Senators News: February 29th

Robin Lehner talked about his first career NHL shutout, “Obviously, it’s not as big as last year for me (when he won the AHL MVP during the Binghamton Senators run to the Calder Cup title), there were some records for my country and the organization for being so young, but it’s up there. I think the first two periods were hard for me, too. I had to stand around for a bit. They still had pretty good chances when they got them. I think the D helped me a lot, to see the puck and take away rebounds. I think we had a real good team game today.”

-Paul MacLean didn’t like the Sens third period, but was happy with the win, “They’re still a real good team and still have a little ways to go. But we’re real pleased we were able to come in here, a tough building, and find a way to win the game. Getting a shutout just makes it better. I thought we didn’t play real great in the third period, but we found a way to stay on the inside and not give up too many second or third opportunities. Penalty killing did a good job of keeping that at bay. For the  most part, it was a pretty solid effor from our team, from start to finish.”

Scott Burnside looks at Ottawa’s success thus far this season, but only goes skin deep in talking about the culture change under Paul MacLean and the contributions of Erik Karlsson and Jason Spezza.

TSN and Sports Illustrated‘s power rankings are out with Ottawa 12th and 15th

Peter Raaymakers worries about Robin Lehner, fearing his mediocre pro numbers are a result of complacency.  He points to Barry Brust taking over the starters mantel last year and Mike McKenna‘s superior numbers this year.  It’s interesting food for thought, but Raaymakers is drawing the wrong conclusion from the numbers.  The reason Lehner hasn’t dominated consistently is because he’s young.  Jacob Markstrom, who is supposed to be a better prospect than Lehner, has had similar problems–and so do most young goaltenders.  I have absolutely no concerns about Lehner being a starting goaltender in the NHL if he can stay healthy.


Player Profiles: Ben Bishop and Matt Gilroy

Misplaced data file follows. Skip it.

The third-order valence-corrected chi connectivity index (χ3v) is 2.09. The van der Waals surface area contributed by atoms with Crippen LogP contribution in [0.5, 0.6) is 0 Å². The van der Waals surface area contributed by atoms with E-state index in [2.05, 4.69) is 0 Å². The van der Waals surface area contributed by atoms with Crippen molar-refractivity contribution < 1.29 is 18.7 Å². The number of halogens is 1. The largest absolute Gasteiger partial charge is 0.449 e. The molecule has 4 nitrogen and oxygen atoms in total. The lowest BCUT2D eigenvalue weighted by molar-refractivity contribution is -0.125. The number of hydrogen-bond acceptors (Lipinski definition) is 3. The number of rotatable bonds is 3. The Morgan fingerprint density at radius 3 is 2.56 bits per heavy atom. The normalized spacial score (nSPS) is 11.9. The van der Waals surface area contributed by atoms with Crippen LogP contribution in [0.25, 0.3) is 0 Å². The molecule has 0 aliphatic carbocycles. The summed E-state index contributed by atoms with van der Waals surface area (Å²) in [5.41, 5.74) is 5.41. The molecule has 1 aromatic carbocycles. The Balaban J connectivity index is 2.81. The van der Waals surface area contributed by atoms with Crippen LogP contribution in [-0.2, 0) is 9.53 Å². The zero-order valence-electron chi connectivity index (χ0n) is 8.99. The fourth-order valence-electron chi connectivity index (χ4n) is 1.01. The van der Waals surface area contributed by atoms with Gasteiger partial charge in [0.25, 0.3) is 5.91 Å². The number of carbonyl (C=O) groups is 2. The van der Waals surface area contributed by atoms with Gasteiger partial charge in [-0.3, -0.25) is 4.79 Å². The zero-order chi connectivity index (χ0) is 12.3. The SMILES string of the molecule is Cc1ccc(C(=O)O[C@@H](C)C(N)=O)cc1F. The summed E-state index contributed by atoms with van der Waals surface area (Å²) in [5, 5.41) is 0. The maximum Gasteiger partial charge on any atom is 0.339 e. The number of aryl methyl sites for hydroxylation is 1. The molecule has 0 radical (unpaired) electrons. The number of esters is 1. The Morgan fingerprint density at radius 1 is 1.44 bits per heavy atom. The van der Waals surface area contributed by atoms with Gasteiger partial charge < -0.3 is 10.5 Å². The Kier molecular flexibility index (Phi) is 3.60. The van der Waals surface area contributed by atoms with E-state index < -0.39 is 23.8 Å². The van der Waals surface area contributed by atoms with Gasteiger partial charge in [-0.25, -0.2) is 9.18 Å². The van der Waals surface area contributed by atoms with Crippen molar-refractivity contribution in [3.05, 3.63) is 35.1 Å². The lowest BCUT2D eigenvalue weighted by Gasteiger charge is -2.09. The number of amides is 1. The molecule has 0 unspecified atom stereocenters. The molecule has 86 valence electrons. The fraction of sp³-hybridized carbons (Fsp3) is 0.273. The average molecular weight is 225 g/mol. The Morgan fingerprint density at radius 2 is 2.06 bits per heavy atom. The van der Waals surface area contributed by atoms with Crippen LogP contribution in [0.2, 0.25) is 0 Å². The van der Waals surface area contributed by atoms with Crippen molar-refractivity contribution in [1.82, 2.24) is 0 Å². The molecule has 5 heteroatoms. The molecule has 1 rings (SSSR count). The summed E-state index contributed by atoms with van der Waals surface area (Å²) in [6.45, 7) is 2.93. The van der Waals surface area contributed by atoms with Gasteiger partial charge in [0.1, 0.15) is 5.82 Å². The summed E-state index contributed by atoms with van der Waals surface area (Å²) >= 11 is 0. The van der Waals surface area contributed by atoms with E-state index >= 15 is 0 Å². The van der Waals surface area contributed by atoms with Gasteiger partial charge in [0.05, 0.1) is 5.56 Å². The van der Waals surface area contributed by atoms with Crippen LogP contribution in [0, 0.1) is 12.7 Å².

With the changes in the Sens rosters it’s time to take a look at their two acquisitions:

Ben Bishop, G, Contract: 0.650/13 (RFA)
3-85 2005 (Larry Pleau), 6’7, Shoots L, YOB 1986, St. Louis, MO
2009-10 AHL 48-23-18-4 2.77 .901
2010-11 AHL 35-17-14-2 2.55 .914, NHL 7-3-4-0 2.76 .899
2011-12 AHL 38-24-14-0 2.26 .928

Bishop was drafted from the Texas Tornado’s of the NAHL.  He spent three years developing with Maine in the NCAA before turning pro in 2008-09.  Hockey Futures‘ very dated analysis of him is, “Thanks to his incredible height, Bishop gives shooters very little net to aim for. But despite his size, he is deceptively quick, and often relies on his athleticism to make saves. He is a good technical goaltender who covers his angles well.”  Despite playing the most games for Peoria in his rookie year he was outplayed by Manny Legace and Chris Holt.  In his second season he was the definitive starter (ahead of Hannu Toivonen), but split time with Jake Allen last season.  This year he was the clear number one and seriously competed with Brian Elliott for the back-up role with St. Louis.  He’s played nearly 160 games in the AHL and there’s no question he’s among the best goaltenders at that level.  Bishop is an excellent example of how long the development curve for goaltenders can be.

Matt Gilroy, DR, Contract: 1.0/13 (UFA)
FA 2009 (Glen Sather), 6’2, Shoots R, YOB 1984, North Bellemore, NY
2009-10 NHL 67-4-11-15 Even 23pim
2010-11 NHL 58-3-8-11 +5 14pim
2011-12 NHL 53-2-15-17 +2 16pim

The Hobey Baker winning blueliner was a hotly pursued free agent out of Boston University (where he was Eric Gryba‘s teammate), with the Sens among those who pursued him.  Hockey Futures‘ describes him as, “A defensively responsible blueliner, Gilroy has excellent hockey sense, a strong determination, and good vision. A very good puck mover, Gilroy is a character player, with captain potential.”  Signing with the Rangers, he wound up fifth on the depth chart (behind Del Zotto, Staal, Girardi, and Rozsival).  The following season he remained 5th on the depth chart until the Rangers acquired Bryan McCabe at the deadline and he dropped further.  The Rangers let him walk and he signed with Tampa in the off-season.  Gilroy leaves the Lightning as the second highest scoring blueliner (behind Marc-Andre Bergeron), second highest plus minus (also behind Bergeron), and averaged 17:36 TOI.  I think at his age and stage of development not much is going to change in terms of his production (although any player can improve defensively).